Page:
Paddy Tipping: The right hon. Gentleman shakes his head. If I can find my copy of the Bill, I will refer him to the appropriate clause, which makes it clear that the Secretary of State will have to consult natural England and the Environment Agency before guidance is given.
Natural England will be a public body, spending public money, and it is important that the Secretary of State should have a right to be able to set down some guidance. At the same time, however, I accept the essential point that the right hon. Gentleman made that natural England should be as independent as English Nature was. The Secretary of State was right to remind us that, when English Nature was set up, there were similar complaints and concerns. However, that body has proved itself adequate and totally independent. All hon. Members want that independence for natural England, and I believe that that is what it will deliver.
Mr. Letwin: If the hon. Gentleman looks at Hansard in due course, he will see that I very carefully used the term "directions", not "guidance". For the edification of those on the Liberal Benches, clause 15 deals with guidance and clause 16 deals with directions. There is a procedure for consultation under guidance, there is no such procedure under directions. The only thing that the Secretary of State needs to do in regard to directions is to publish them. That is a lacuna. If the hon. Gentleman is now an ally, at least in seeking to modify the direction power to that extent, that is good news.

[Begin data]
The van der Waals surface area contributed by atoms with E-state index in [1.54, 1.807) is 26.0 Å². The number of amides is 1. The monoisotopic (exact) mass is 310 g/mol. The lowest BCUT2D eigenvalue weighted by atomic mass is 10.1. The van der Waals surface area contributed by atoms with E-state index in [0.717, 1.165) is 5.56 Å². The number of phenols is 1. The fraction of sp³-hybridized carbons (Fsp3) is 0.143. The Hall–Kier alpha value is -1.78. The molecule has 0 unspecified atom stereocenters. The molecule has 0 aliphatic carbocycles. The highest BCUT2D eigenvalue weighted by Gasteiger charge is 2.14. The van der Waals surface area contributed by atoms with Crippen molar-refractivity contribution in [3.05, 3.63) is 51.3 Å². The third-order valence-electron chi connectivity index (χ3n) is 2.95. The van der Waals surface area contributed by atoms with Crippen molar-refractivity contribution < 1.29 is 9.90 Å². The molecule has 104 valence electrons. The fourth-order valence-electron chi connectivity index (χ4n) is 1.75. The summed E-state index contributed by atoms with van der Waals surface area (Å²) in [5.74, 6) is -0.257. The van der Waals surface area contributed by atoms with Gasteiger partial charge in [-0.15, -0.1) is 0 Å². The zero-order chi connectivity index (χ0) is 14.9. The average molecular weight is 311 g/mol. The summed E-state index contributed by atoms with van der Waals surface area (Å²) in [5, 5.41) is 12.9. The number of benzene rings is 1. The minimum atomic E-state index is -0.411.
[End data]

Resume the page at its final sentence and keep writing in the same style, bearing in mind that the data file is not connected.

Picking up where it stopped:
Paddy Tipping: The right hon. Gentleman has made some interesting points; they were also made by the Select Committee. Natural England needs to be totally independent, and it needs to have the confidence of the people living and working in the countryside. I suspect that those of us who are lucky, or unlucky, enough to serve on the Bill's Standing Committee will have some good discussions on this issue. It is of paramount importance that natural England maintains the independence that English Nature has had in the past.